This week’s book is Kafka on the Shore by Haruki Murakami. Ever since a friend introduced me to Murakami’s works, I was immediately drawn to his weirdness. If there is such a thing as books as security blankets, Murakami’s works (together with that of Coelho and Rice) would be my snuggly comforter! 😉

I have read and re-read and re-read and re-read this book for so many times but since I have a memory of the fish, this book still gets me. EVERY. SINGLE. TIME. My copy of this book has soo many dog-eared pages (almost every other page) because Murakami is just so wondrous with his words. If you would like to be lost in his eccentricity, this book is the first one that you should read.

So… Kafka.

This story is about Kafka Tamura and the complexity of his teenage life as he borders into a surreal world full of signature Murakami weirdness. The story line deals with family issues, finding one’s self and weird synchronicity of events around us. Johnnie Walker and Colonel Sanders also make a cameo, haha! I am particularly drawn to this book because the character himself, Kafka, is so engrossed with books! I also love the intellectual banter between another character Oshima and Kafka when they are discussing about books (reminds me of my book club, hehe)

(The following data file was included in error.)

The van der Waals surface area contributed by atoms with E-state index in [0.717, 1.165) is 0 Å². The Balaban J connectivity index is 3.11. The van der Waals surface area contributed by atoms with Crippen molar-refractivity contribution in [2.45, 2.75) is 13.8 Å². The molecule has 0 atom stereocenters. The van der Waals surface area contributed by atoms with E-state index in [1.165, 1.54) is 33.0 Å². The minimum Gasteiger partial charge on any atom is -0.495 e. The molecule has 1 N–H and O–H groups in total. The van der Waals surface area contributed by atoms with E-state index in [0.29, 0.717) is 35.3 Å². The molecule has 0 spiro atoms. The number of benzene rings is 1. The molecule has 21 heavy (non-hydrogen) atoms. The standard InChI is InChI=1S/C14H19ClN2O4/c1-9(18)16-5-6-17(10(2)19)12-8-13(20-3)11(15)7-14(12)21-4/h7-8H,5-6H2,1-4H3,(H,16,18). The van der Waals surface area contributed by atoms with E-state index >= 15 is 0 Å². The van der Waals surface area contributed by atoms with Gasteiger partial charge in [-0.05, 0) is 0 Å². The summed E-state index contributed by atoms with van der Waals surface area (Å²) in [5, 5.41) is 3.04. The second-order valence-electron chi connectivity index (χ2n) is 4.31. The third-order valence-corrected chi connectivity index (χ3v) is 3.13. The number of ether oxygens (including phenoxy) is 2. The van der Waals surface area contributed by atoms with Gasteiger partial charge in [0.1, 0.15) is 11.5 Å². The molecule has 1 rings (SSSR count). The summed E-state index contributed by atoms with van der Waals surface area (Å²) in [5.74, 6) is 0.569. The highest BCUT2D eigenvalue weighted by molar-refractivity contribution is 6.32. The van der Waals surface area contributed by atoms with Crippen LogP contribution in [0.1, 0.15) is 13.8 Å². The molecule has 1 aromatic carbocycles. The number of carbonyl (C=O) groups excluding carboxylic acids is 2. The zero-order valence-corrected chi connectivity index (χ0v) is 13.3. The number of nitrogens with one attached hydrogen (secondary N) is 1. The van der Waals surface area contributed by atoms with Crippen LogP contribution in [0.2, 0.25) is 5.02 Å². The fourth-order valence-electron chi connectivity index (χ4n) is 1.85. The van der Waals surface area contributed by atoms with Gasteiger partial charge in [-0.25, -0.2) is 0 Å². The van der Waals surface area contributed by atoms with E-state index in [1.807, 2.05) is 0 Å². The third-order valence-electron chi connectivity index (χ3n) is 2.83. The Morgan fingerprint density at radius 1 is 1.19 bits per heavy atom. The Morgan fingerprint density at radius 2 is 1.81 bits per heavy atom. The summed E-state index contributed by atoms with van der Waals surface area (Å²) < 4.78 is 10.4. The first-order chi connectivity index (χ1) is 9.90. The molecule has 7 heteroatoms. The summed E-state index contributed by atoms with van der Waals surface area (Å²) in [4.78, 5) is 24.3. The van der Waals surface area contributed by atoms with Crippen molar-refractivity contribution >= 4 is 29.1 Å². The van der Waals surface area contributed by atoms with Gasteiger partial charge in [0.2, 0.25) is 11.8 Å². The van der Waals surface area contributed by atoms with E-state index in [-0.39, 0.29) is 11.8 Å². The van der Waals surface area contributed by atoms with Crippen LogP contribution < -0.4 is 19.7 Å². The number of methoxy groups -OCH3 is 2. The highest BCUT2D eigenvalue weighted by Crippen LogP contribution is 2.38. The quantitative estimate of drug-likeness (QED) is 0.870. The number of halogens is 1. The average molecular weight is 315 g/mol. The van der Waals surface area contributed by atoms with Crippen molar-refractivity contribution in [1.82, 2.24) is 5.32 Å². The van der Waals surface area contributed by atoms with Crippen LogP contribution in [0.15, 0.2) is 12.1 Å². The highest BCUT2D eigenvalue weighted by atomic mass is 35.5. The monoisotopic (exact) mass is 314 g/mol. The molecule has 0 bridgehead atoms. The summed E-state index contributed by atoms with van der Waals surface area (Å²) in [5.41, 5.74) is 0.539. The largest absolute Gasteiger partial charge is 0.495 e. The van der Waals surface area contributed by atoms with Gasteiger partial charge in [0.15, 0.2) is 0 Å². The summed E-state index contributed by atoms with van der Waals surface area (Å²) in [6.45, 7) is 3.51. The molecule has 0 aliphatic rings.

So without further ado, here are my favorite quotes (ughh, among hundreds in the book, maybe) —

Sometimes, fate is like a small sandstorm that keeps on changing directions. You change direction but the sandstorm chases you. You turn again, but the storm adjusts. Over and over you play this out, like some ominous dance with death just before dawn . Why? Because this storm isn’t something that blew in from far away, something that has nothing to do with you. This storm is you. 

The things in life are fated by our previous lives. That even in the smallest events there’s no such thing as coincidence. 

You’re afraid of imagination. And even more afraid of dreams. 

There’s an essential order you have to follow in everything. 

Only people who’ve been discriminated against can really know how much it hurts. 

Each person feels the pain in his own way, each has his own scars. 

A life without revelation is no life at all. 

The process of writing was important. Even though the finished product is meaningless. 

I could seriously just go on but that would be unfair as I would deprive you of the beauty of this book – the amazing word play that only Murakami can juxtapose. So go ahead, rush to the nearest bookstore and lose yourself… on the shore.

xBalot Sign

Book of the Week: Let It Snow

Let it Snow by John Green

I am back! Ugh, after another bout of writing hiatus, here we go again.

I am not sure how other writers overcome the ‘I have nothing to write about’ feeling. The truth is, it is not really about not knowing what to write; it is more of ‘I have nothing to share that would interest my readers so I would just shut up… in the meantime.’

But anyway, that is another story that I would be sharing with you tomorrow. For now, let me give you a rundown of this book by John Green, Maureen Johnson and Lauren Myracle (yes, I spelled that right.)